IDEAS home Printed from
MyIDEAS: Log in (now much improved!) to save this article

Determinants of the Travel Behavior of the Suburban Elderly

Listed author(s):
  • Geoffrey C. Smith
Registered author(s):

    In recent years, a significant feature of population change in North American metropolitan areas has been the rapid suburbanization of elderly people. The ability to engage in routine activity may be a necessary condition for the maintenance of independent life styles and psychological well-being among older suburbanites. Using a conceptual framework based on Parmelee and Lawton's ecological model of aging, this article offers an exploratory investigation of the determinants of the travel of separate samples of elderly male and female suburbanites to each of five destination categories of key service/activity sites in a Canadian city. The results of the tests of ten multiple regression models disclose that the levels of explanation of trip frequency afforded by "autonomy components" (e.g. health-related characteristics, living arrangements, and income level) vary according to destination category. However, the explanatory power of "security components" (i.e. variables concerning access to destination categories) is generally low. Overall, the findings of the study provide a basis for developing a deeper understanding of the repetitive travel behavior of elderly suburbanites. Copyright 2001 Gatton College of Business and Economics, University of Kentucky.

    If you experience problems downloading a file, check if you have the proper application to view it first. In case of further problems read the IDEAS help page. Note that these files are not on the IDEAS site. Please be patient as the files may be large.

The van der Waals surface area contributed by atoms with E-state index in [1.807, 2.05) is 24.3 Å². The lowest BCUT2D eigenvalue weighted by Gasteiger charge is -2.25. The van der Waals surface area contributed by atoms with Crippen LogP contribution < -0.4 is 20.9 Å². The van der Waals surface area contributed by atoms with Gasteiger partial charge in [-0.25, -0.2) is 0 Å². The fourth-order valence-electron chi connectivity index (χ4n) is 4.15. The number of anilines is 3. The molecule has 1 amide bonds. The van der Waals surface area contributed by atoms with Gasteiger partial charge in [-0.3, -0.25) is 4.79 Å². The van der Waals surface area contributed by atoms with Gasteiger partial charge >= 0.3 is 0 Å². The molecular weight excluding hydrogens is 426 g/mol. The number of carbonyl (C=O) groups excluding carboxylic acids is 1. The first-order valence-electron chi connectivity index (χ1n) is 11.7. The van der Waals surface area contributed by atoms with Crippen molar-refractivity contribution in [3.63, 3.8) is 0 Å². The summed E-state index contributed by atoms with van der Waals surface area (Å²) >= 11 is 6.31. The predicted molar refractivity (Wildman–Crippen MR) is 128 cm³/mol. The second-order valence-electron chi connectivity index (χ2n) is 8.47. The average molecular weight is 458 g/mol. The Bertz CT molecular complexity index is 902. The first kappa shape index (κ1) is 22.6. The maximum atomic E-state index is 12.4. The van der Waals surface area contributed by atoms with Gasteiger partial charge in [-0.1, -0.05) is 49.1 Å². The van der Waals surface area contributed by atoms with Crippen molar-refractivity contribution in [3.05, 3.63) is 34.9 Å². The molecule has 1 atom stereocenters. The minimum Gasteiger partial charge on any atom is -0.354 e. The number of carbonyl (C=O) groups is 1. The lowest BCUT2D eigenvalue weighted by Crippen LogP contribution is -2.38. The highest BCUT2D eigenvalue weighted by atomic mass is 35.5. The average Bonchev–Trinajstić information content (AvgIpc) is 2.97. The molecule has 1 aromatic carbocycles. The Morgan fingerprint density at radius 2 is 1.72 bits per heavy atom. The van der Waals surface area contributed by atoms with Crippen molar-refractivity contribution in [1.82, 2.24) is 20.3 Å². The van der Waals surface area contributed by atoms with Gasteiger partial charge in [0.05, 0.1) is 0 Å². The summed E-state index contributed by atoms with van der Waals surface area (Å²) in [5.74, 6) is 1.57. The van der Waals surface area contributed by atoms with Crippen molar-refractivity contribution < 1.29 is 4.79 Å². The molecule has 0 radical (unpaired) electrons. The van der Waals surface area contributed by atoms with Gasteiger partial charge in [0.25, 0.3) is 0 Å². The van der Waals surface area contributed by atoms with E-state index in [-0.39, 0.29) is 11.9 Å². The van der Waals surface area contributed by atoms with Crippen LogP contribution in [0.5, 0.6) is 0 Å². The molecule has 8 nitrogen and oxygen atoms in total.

File URL:
    File Function: link to full text
    Download Restriction: Access to full text is restricted to subscribers.

    As the access to this document is restricted, you may want to look for a different version under "Related research" (further below) or search for a different version of it.

    Article provided by Wiley Blackwell in its journal Growth and Change.

    Volume (Year): 32 (2001)
    Issue (Month): 3 ()
    Pages: 395-412

    in new window

    Handle: RePEc:bla:growch:v:32:y:2001:i:3:p:395-412
    Contact details of provider: Web page:

    Order Information: Web:

    No references listed on IDEAS
    You can help add them by filling out this form.

    This item is not listed on Wikipedia, on a reading list or among the top items on IDEAS.

    When requesting a correction, please mention this item's handle: RePEc:bla:growch:v:32:y:2001:i:3:p:395-412. See general information about how to correct material in RePEc.

    For technical questions regarding this item, or to correct its authors, title, abstract, bibliographic or download information, contact: (Wiley-Blackwell Digital Licensing)

    or (Christopher F. Baum)

    If you have authored this item and are not yet registered with RePEc, we encourage you to do it here. This allows to link your profile to this item. It also allows you to accept potential citations to this item that we are uncertain about.

    If references are entirely missing, you can add them using this form.

    If the full references list an item that is present in RePEc, but the system did not link to it, you can help with this form.

    If you know of missing items citing this one, you can help us creating those links by adding the relevant references in the same way as above, for each refering item. If you are a registered author of this item, you may also want to check the "citations" tab in your profile, as there may be some citations waiting for confirmation.

    Please note that corrections may take a couple of weeks to filter through the various RePEc services.

    This information is provided to you by IDEAS at the Research Division of the Federal Reserve Bank of St. Louis using RePEc data.